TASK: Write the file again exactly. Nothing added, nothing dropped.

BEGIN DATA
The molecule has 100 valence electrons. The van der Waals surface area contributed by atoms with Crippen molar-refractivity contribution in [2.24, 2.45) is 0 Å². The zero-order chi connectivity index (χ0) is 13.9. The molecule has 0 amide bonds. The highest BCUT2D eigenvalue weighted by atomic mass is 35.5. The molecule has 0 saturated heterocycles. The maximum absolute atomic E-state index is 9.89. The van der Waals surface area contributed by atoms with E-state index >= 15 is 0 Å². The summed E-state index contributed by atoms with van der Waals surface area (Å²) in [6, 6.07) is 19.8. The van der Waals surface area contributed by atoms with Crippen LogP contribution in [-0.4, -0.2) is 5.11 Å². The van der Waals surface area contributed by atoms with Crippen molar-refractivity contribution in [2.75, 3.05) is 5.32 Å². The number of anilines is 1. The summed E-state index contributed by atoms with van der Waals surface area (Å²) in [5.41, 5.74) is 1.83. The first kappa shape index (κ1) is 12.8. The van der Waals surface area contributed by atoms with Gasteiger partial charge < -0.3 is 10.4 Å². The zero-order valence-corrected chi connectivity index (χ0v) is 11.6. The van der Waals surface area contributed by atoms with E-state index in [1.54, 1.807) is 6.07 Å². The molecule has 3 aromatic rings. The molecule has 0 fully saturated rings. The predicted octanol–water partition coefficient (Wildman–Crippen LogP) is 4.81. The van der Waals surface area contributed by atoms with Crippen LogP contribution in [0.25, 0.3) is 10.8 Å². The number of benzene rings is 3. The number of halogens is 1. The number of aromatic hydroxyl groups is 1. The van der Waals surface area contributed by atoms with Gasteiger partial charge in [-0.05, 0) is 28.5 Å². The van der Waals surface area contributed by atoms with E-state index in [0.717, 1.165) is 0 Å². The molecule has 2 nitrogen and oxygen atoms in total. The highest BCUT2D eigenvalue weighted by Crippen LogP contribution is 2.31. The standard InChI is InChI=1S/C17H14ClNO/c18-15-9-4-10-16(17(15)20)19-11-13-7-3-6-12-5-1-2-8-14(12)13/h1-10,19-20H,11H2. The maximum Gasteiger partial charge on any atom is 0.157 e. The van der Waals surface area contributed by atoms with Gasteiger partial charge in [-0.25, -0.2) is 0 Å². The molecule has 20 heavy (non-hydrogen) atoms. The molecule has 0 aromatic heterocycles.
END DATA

The molecule has 100 valence electrons. The van der Waals surface area contributed by atoms with Crippen molar-refractivity contribution in [2.24, 2.45) is 0 Å². The zero-order chi connectivity index (χ0) is 13.9. The molecule has 0 amide bonds. The highest BCUT2D eigenvalue weighted by atomic mass is 35.5. The molecule has 0 saturated heterocycles. The maximum absolute atomic E-state index is 9.89. The van der Waals surface area contributed by atoms with E-state index >= 15 is 0 Å². The summed E-state index contributed by atoms with van der Waals surface area (Å²) in [6, 6.07) is 19.8. The van der Waals surface area contributed by atoms with Crippen LogP contribution in [-0.4, -0.2) is 5.11 Å². The van der Waals surface area contributed by atoms with Crippen molar-refractivity contribution in [2.75, 3.05) is 5.32 Å². The number of anilines is 1. The summed E-state index contributed by atoms with van der Waals surface area (Å²) in [5.41, 5.74) is 1.83. The first kappa shape index (κ1) is 12.8. The van der Waals surface area contributed by atoms with Gasteiger partial charge < -0.3 is 10.4 Å². The zero-order valence-corrected chi connectivity index (χ0v) is 11.6. The van der Waals surface area contributed by atoms with E-state index in [1.54, 1.807) is 6.07 Å². The molecule has 3 aromatic rings. The molecule has 0 fully saturated rings. The predicted octanol–water partition coefficient (Wildman–Crippen LogP) is 4.81. The van der Waals surface area contributed by atoms with Crippen LogP contribution in [0.25, 0.3) is 10.8 Å². The number of benzene rings is 3. The number of halogens is 1. The number of aromatic hydroxyl groups is 1. The van der Waals surface area contributed by atoms with Gasteiger partial charge in [-0.05, 0) is 28.5 Å². The van der Waals surface area contributed by atoms with E-state index in [0.717, 1.165) is 0 Å². The molecule has 2 nitrogen and oxygen atoms in total. The highest BCUT2D eigenvalue weighted by Crippen LogP contribution is 2.31. The standard InChI is InChI=1S/C17H14ClNO/c18-15-9-4-10-16(17(15)20)19-11-13-7-3-6-12-5-1-2-8-14(12)13/h1-10,19-20H,11H2. The maximum Gasteiger partial charge on any atom is 0.157 e. The van der Waals surface area contributed by atoms with Gasteiger partial charge in [-0.25, -0.2) is 0 Å². The molecule has 20 heavy (non-hydrogen) atoms. The molecule has 0 aromatic heterocycles.